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AFP: DOJ Should Not Be Picking Winners and Losers in the Tech Industry 

Sep 6, 2018 by AFP

Arlington, VA – The Justice Department announced yesterday that Attorney General Jeff Sessions will meet with state attorneys general this month to discuss large technology companies amid “a growing concern that these companies may be hurting competition and intentionally stifling the free exchange of ideas on their platforms.” The announcement raises concern of antitrust or other action against tech companies following this week’s hearings on Capitol Hill.

Americans for Prosperity (AFP) Policy Manager David Barnes issued the following statement:

“Antitrust laws exist for the good of American consumers, not to further the political interests of public officials. The Justice Department should not wield its authority to subjectively pick winners and losers in the tech industry or to police free speech. Using threats of antitrust or other enforcement as a political weapon should be cause for concern for every American.”

Antitrust enforcement should be applied only in cases where there is a harm to the competitive process that will negatively impact consumers. Competition in the marketplace is the best check on the powers of individual firms. American consumers win when companies compete for their business and more competition strengthens this system. If unconstrained by economic analysis and a focus on consumer welfare, antitrust law can easily be abused by favor-seeking businesspeople and their allies in the political arena. Such abuse is bad for competition and consumers. AFP’s approach to these policies is guided by our belief that society should embrace a culture of openness, mutual benefits, and equal rights.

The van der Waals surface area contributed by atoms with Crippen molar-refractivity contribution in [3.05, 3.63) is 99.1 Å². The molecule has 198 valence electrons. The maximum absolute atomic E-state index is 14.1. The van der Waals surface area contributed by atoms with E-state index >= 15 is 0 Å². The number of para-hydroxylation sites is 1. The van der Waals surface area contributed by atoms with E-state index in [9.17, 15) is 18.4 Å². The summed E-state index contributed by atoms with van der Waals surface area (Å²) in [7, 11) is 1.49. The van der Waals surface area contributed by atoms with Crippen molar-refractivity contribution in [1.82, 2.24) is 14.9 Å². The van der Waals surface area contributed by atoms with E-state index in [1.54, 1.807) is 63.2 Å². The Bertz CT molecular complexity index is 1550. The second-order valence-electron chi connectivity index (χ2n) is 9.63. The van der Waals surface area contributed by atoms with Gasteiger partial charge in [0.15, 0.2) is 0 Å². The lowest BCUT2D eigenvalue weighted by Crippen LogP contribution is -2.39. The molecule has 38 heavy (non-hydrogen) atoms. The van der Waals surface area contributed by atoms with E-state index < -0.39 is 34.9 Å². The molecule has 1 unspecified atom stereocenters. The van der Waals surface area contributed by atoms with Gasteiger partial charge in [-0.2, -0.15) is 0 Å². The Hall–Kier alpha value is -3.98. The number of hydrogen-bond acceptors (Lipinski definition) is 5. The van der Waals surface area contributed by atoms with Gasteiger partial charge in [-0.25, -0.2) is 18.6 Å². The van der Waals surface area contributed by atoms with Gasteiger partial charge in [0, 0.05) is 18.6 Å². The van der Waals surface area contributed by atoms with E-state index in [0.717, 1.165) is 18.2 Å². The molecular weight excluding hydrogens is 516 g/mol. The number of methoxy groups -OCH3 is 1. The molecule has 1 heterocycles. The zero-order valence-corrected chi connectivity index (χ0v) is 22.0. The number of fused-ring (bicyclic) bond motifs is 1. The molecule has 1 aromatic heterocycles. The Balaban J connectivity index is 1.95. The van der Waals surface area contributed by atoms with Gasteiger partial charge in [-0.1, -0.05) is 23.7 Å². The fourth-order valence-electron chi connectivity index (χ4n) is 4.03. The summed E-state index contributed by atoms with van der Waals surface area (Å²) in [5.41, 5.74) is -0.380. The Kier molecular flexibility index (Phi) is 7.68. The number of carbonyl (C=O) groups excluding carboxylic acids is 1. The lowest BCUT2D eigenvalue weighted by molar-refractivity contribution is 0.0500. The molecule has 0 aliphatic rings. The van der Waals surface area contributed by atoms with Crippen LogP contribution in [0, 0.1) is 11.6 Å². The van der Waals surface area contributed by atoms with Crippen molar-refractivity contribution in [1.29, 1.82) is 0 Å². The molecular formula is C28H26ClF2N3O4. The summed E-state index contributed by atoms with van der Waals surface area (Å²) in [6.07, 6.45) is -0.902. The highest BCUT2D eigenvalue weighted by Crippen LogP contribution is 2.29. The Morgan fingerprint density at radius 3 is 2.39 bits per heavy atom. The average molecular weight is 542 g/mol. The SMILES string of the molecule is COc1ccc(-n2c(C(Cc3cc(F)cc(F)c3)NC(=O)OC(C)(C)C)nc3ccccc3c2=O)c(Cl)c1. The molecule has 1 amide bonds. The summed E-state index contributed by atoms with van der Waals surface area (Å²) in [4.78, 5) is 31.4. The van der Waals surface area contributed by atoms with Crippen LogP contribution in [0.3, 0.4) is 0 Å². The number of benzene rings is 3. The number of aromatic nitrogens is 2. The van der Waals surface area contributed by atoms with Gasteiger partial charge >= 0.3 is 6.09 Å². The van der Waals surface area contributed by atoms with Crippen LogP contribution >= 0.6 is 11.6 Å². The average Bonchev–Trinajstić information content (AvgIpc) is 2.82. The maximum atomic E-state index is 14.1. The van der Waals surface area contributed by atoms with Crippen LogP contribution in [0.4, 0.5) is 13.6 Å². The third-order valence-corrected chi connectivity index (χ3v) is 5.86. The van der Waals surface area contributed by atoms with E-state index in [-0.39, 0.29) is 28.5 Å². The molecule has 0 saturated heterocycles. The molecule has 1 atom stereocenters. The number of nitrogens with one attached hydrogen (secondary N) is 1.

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Americans for Prosperity (AFP) exists to recruit, educate, and mobilize citizens in support of the policies and goals of a free society at the local, state, and federal level, helping every American live their dream – especially the least fortunate. AFP has more than 3.2 million activists across the nation, a local infrastructure that includes 36 state chapters, and has received financial support from more than 100,000 Americans in all 50 states. For more information, visit